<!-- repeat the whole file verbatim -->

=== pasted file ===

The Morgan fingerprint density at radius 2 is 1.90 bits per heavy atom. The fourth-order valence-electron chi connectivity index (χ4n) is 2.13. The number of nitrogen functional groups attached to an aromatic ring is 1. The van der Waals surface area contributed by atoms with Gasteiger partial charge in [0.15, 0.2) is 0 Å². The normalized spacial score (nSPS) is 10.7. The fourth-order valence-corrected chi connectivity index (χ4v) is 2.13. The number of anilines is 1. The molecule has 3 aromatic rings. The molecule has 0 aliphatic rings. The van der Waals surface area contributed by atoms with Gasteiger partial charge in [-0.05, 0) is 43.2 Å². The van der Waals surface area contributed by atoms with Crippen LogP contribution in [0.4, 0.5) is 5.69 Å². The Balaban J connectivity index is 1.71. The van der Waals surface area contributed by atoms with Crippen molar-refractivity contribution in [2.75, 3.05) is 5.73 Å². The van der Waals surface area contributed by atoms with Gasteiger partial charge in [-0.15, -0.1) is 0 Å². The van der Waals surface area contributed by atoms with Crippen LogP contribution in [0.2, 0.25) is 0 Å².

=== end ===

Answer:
The Morgan fingerprint density at radius 2 is 1.90 bits per heavy atom. The fourth-order valence-electron chi connectivity index (χ4n) is 2.13. The number of nitrogen functional groups attached to an aromatic ring is 1. The van der Waals surface area contributed by atoms with Gasteiger partial charge in [0.15, 0.2) is 0 Å². The normalized spacial score (nSPS) is 10.7. The fourth-order valence-corrected chi connectivity index (χ4v) is 2.13. The number of anilines is 1. The molecule has 3 aromatic rings. The molecule has 0 aliphatic rings. The van der Waals surface area contributed by atoms with Gasteiger partial charge in [-0.05, 0) is 43.2 Å². The van der Waals surface area contributed by atoms with Crippen LogP contribution in [0.4, 0.5) is 5.69 Å². The Balaban J connectivity index is 1.71. The van der Waals surface area contributed by atoms with Crippen molar-refractivity contribution in [2.75, 3.05) is 5.73 Å². The van der Waals surface area contributed by atoms with Gasteiger partial charge in [-0.15, -0.1) is 0 Å². The van der Waals surface area contributed by atoms with Crippen LogP contribution in [0.2, 0.25) is 0 Å².